Battle of the bollards continues: Norwich City Council to remove iron bollards despite protest from neighbours
- Credit: Copyright: Archant 2016
The city council has today said it will continue with the removal of two iron posts, despite protests from people living nearby.
Neighbours Lesley Cunneen and Marilyn Mann had threatened to chain themselves to the bollards on Clarendon Road to prevent them from being replaced.
The posts were due to be removed as a part of a £39,000 replacement scheme by Norwich City Council to enable its street sweepers to access alleyways.
But despite managing to stop contractors from pulling out the bollards last month, the two 70-year-olds have not managed to halt the council's plans.
Paul Kendrick, cabinet member for clean streets, said: 'We always listen to the views of residents – and sometimes they voice opposing views.
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'In this instance we had to prioritise the need to keep the city's streets clean and safe for the 138,000 or so residents who live in Norwich, above the requests of two residents representing one road.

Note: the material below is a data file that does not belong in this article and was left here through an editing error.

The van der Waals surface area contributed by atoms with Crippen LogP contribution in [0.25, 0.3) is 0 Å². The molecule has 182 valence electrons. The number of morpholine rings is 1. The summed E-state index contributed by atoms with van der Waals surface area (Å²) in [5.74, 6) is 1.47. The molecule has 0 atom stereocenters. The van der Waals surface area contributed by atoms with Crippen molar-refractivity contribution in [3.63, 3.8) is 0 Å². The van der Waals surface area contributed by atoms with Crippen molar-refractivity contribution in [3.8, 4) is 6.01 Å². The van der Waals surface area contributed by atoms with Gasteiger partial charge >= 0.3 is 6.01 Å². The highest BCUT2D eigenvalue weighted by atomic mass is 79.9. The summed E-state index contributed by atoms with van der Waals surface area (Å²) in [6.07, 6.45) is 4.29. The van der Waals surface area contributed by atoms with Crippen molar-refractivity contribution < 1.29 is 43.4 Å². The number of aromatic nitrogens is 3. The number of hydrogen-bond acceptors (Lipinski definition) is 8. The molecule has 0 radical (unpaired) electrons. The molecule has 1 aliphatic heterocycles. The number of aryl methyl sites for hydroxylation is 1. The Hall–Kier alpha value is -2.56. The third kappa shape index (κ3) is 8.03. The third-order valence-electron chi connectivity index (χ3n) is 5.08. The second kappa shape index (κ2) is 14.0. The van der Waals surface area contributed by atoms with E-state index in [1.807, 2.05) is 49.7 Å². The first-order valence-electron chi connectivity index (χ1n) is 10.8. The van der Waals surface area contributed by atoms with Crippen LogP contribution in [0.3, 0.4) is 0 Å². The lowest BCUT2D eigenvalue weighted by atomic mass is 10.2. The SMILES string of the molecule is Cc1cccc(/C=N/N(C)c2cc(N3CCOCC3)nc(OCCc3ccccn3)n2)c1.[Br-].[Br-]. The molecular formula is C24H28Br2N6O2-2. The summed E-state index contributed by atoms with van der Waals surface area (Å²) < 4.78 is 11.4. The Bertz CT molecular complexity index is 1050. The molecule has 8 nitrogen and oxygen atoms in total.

'Therefore, we will complete the planned work by also removing and replacing the bollards on Clarendon Road.'
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Mrs Cunneen and Mrs Mann said the posts contributed to the character and heritage of the street, which is within a conservation area in the Golden Triangle.
An online petition, dubbed The Battle of the Bollards, was also launched to support their cause, attracting almost 80 signatures.
The council said it was replacing posts across Norwich, and did not require planning permission or consent for the work.
It claimed the bollards on Clarendon Road were installed in the 1980s, but people living nearby said they had been there for longer.
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